Today Nancy and I worked on some family history using  Tomorrow we plan on going to the Raleigh Art Museum, then on Monday we’re off to Williamsburg, Virginia.  We continue to have below normal temperatures; I hope that situation improves soon so we can keep heading north.
Stable Restaurant

Biltmore greenhouse

Biltmore Estate

Biltmore acreage

Old Salem building

Old Salem house

Friday, March 15, 2013

Myrtle Beach, SC.

Myrtle Beach is a very nice place for Spring Break or a summer vacation.  But we hear it gets very crowded, so it was nice to be there before all the traffic hits.  It would have been nicer to not be having below normal temperatures, but we enjoyed it anyway.  Our RV park was right on the beautiful beach called the Grand Strand, and we took long walks along it every day.  Dogs are allowed too, so Okie really enjoyed it even though he couldn’t catch a seagull.  I collected lots of nice shells that were in abundance along the beach.  We also enjoyed walking the boardwalk and having lunch there.  We also walked the malls and played a round of miniature golf (there are about a dozen mini golf places to choose from).  We avoided the many seafood buffets and dinner theaters.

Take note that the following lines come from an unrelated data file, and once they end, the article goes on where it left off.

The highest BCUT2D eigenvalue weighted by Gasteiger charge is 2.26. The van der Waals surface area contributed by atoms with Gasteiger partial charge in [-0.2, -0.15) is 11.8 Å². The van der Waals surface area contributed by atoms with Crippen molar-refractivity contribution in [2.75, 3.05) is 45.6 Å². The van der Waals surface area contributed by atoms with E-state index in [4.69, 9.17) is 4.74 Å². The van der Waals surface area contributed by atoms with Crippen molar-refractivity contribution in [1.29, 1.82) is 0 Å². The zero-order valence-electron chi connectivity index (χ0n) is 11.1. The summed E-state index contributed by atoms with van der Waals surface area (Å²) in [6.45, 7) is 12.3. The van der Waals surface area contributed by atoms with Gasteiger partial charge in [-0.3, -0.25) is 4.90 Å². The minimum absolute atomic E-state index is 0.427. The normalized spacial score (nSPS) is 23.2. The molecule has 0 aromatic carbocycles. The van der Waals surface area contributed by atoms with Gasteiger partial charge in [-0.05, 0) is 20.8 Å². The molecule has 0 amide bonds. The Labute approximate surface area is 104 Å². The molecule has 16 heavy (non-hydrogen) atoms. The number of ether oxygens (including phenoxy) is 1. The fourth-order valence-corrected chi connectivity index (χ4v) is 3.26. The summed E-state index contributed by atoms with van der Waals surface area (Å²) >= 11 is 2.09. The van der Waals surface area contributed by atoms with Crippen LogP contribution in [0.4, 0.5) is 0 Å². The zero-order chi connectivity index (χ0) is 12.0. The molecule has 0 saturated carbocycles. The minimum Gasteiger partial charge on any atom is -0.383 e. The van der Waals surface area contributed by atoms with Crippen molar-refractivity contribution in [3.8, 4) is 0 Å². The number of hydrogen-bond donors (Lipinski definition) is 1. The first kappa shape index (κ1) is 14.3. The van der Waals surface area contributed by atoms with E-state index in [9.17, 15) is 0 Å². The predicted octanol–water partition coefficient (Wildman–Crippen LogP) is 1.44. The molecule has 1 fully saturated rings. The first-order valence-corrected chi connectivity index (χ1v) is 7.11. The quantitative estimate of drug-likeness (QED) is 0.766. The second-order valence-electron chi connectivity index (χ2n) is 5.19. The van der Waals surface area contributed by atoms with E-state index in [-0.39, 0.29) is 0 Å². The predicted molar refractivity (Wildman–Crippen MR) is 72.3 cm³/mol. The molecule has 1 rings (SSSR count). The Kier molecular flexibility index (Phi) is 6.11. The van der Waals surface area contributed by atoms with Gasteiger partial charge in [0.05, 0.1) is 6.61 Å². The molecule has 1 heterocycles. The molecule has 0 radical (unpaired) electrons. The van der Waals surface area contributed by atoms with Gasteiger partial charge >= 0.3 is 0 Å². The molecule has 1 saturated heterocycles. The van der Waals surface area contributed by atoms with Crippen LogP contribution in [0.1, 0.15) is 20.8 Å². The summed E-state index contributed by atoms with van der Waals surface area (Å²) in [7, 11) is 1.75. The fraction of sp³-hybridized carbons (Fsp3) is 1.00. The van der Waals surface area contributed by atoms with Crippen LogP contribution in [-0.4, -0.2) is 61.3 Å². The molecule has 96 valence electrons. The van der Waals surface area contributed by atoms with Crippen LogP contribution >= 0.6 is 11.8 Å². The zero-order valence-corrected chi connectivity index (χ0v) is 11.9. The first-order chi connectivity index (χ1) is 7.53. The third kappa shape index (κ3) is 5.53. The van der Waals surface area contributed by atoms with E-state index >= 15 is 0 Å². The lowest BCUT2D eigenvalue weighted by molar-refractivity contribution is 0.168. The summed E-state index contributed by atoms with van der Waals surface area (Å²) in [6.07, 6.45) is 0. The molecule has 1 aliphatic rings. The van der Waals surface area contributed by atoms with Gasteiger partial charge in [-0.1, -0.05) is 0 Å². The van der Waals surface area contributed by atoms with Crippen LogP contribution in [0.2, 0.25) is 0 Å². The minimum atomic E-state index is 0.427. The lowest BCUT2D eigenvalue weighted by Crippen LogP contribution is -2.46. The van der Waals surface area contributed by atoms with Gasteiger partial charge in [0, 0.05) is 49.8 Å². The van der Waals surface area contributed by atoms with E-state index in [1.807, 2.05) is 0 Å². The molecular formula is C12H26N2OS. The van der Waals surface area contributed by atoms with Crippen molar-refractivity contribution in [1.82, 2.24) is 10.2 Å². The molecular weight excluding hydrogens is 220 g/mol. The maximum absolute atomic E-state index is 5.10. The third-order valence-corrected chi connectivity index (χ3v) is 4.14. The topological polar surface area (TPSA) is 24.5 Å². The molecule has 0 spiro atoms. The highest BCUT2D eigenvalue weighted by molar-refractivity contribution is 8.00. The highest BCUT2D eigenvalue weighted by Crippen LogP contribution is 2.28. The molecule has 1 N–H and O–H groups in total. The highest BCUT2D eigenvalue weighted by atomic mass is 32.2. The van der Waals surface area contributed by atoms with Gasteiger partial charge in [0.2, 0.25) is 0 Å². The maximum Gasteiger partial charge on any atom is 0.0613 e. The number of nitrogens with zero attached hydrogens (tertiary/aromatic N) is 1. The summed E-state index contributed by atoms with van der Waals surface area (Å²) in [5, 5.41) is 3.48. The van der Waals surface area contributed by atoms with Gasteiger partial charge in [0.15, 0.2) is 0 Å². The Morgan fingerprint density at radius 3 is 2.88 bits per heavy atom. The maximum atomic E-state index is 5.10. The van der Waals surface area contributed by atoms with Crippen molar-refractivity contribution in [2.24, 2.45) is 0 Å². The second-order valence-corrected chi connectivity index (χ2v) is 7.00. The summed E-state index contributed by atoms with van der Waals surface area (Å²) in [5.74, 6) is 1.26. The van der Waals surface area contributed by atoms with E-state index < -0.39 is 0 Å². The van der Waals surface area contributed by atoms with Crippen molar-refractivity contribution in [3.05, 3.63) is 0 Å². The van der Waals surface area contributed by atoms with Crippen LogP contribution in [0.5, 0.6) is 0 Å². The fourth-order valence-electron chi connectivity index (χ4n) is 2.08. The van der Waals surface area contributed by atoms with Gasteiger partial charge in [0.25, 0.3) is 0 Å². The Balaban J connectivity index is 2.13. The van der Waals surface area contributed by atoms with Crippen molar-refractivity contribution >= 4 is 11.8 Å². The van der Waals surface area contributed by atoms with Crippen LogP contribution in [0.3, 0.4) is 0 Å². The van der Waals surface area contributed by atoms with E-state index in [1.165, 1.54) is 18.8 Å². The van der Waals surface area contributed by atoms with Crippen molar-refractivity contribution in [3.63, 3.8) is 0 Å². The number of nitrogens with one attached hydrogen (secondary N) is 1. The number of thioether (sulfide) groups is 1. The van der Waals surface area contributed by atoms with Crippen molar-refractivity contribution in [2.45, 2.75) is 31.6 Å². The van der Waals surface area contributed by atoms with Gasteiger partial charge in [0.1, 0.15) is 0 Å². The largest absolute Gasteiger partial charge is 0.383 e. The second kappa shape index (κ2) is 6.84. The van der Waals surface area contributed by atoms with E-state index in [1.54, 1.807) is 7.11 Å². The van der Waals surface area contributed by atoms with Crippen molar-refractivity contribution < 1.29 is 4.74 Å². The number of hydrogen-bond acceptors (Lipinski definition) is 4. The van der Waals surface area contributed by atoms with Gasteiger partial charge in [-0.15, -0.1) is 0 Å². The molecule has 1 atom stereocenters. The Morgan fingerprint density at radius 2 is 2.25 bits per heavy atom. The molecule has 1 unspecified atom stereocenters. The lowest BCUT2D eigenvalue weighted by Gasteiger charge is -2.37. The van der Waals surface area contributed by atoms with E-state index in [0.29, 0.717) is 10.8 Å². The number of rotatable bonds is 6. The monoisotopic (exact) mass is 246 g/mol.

On Thursday we drove to Fayetteville, NC, home of Fort Bragg.  There is an excellent Paratrooper & Special Ops Museum that we enjoyed today.  Tomorrow we head to Raleigh to visit my sister, brother-in-law and niece.